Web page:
Micro moths, defined in this study as those 10 millimeters or less in length, encompass a vast array of species with cloak-like wings, displaying a bewildering diversity of beiges and browns.

Both large and small moths share a similar fate

Both large and small moths face declines, but not in the ways previously thought. Larger moths, once believed to be better at navigating urban challenges due to their ability to travel greater distances, are actually at a disadvantage.

The research found that larger moths fared worse in urban areas compared to their smaller counterparts, contradicting earlier findings from a study in Belgium.

According to lead researcher Michael Belitz, the discrepancy likely stems from the difference in climate between temperate Europe and subtropical Florida, with larger moths in warmer climates expending more energy to cool down.

This observation extends to other insects, suggesting a broader pattern where urbanization favors smaller body sizes due to reduced metabolic stress.

Diet may be the key to urban insect survival

The diet of moths also plays a crucial role in their urban survival. Moths that feed on a variety of plants are more adaptable to city life than those with specialized diets, which quickly decline with urban development. This adaptability underscores the importance of dietary diversity for survival in changing environments.

Despite focusing on protected areas, the study observed significant declines in moth populations, indicating that even these spaces are not immune to the impacts of urbanization.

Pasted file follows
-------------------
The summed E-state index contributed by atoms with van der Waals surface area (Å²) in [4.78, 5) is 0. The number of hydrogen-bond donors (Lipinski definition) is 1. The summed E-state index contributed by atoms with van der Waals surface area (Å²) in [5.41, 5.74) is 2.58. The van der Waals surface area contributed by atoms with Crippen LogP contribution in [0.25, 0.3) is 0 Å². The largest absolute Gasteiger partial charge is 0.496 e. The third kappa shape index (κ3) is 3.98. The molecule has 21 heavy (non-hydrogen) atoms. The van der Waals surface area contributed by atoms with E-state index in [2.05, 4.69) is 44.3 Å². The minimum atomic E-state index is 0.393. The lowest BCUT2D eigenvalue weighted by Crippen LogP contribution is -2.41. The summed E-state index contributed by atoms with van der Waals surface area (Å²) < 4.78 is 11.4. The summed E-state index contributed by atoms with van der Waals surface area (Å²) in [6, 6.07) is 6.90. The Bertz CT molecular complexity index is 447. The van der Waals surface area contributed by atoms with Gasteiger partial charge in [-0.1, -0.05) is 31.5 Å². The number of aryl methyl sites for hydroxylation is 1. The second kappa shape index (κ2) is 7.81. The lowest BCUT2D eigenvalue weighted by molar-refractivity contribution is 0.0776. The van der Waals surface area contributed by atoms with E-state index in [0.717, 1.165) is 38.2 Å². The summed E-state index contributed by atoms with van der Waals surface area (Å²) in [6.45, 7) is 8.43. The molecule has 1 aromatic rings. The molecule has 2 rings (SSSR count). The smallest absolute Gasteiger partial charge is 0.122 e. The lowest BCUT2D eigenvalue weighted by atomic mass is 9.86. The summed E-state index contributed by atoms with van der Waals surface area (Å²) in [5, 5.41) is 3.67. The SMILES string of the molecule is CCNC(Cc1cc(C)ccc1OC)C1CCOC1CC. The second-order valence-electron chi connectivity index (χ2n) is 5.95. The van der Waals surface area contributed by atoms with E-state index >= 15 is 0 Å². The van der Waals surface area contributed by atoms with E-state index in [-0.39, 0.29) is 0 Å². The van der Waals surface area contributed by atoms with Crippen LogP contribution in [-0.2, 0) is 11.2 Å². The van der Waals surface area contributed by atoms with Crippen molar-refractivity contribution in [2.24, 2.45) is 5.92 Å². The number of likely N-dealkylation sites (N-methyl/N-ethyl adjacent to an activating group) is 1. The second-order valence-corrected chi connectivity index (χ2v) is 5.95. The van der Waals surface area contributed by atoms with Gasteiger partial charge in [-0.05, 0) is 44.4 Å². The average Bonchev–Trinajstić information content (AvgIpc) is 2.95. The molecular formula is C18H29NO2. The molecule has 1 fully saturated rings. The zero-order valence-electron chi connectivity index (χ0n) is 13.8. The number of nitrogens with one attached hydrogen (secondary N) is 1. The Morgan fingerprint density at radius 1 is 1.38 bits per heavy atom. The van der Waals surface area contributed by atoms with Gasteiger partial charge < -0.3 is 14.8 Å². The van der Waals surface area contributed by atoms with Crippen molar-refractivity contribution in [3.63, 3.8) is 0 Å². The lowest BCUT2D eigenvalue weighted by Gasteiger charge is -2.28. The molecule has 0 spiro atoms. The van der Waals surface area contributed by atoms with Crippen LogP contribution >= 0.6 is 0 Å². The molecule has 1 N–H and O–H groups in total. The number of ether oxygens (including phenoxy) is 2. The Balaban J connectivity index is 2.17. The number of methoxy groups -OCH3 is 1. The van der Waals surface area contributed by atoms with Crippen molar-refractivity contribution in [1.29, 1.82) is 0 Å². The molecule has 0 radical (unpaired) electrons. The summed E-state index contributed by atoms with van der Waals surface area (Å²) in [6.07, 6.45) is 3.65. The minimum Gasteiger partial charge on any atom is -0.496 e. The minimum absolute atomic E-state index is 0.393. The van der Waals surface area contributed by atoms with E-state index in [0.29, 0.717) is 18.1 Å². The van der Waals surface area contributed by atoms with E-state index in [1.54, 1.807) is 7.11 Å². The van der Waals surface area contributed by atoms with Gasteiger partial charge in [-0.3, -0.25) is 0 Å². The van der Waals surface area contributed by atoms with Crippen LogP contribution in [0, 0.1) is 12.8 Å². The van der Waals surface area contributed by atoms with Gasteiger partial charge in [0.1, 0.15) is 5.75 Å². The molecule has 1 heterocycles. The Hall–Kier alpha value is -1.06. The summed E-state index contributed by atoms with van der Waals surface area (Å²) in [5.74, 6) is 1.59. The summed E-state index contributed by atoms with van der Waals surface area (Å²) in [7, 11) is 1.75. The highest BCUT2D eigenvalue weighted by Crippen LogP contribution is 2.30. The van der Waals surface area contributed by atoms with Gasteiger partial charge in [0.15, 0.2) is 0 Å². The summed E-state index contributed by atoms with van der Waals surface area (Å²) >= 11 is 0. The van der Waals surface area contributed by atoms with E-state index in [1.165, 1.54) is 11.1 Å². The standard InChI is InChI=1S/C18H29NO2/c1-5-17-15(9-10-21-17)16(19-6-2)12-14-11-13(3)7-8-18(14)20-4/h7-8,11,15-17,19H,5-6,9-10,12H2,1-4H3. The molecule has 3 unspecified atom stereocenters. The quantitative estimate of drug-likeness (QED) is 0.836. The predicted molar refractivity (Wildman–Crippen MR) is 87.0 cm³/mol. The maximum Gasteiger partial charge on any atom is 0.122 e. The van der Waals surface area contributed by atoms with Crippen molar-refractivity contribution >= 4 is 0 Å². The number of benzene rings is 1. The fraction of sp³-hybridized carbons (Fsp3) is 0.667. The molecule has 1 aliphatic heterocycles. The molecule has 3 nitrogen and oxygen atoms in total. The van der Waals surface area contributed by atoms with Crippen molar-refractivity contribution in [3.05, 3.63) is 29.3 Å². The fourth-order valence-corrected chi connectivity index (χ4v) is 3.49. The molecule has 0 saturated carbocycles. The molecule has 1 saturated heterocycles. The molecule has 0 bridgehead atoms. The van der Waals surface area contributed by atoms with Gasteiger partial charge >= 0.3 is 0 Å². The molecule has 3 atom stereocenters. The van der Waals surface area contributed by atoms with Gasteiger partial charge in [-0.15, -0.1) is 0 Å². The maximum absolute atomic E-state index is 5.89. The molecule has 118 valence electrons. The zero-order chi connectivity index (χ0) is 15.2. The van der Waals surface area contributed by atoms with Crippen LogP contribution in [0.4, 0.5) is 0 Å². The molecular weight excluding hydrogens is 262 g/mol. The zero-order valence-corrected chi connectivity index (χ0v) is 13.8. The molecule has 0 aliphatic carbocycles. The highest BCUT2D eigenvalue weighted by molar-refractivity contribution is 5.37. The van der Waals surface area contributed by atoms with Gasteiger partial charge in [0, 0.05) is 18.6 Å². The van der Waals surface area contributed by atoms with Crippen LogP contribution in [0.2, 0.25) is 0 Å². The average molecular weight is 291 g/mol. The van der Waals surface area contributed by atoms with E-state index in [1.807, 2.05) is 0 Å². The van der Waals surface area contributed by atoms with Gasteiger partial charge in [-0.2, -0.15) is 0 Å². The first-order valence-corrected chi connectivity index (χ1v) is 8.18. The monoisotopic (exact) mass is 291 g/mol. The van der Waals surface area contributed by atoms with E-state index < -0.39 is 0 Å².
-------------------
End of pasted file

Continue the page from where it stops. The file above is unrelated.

Robert Guralnick, a co-researcher, pointed out the misconception that city parks, which appear natural, actually host significantly altered communities compared to undisturbed wildlife areas.

“You might think that you’re looking at a natural environment when you walk into a city park, because it looks intact,” Guralnick said. “The truth is, what you see is a completely different community than those that exist in places like wildlife management areas.”

The findings are particularly alarming considering they come from Alachua County, a region in Florida less urbanized than many others, hinting at the widespread nature of biodiversity loss.

Implications and conservation efforts

The situation, however, is not beyond hope. Belitz emphasizes the potential for urban and suburban areas to support moth populations through conscious efforts to enhance their habitats.

Planting native vegetation can attract and sustain a variety of pollinators, including moths, thereby increasing biodiversity.

Additionally, reducing light pollution, which disorients and endangers moths and other nocturnal insects, presents a simple yet effective way to support these vital members of the ecosystem.

Insects, moths and humans coexisting in urban areas

In summary, this study unveils the stark reality of declining insect populations, especially moths, in urban environments, revealing how the relentless march of urbanization and the ensuing heat islands pose significant threats to insect biodiversity.

By meticulously examining both the adult and larval stages of moths, the research offers unprecedented insights into the challenges these creatures face, from the subtropical climates of Florida to the urban heat traps of cities worldwide.

Yet, amidst the alarming findings lies a beacon of hope: the potential for positive human intervention. Through simple actions such as cultivating native plants and minimizing light pollution, we can forge a path towards mitigating the impact of urbanization on moths and other vital insect species, ensuring their survival and the preservation of our planet’s intricate web of life.

The full study was published in the journal Global Change Biology.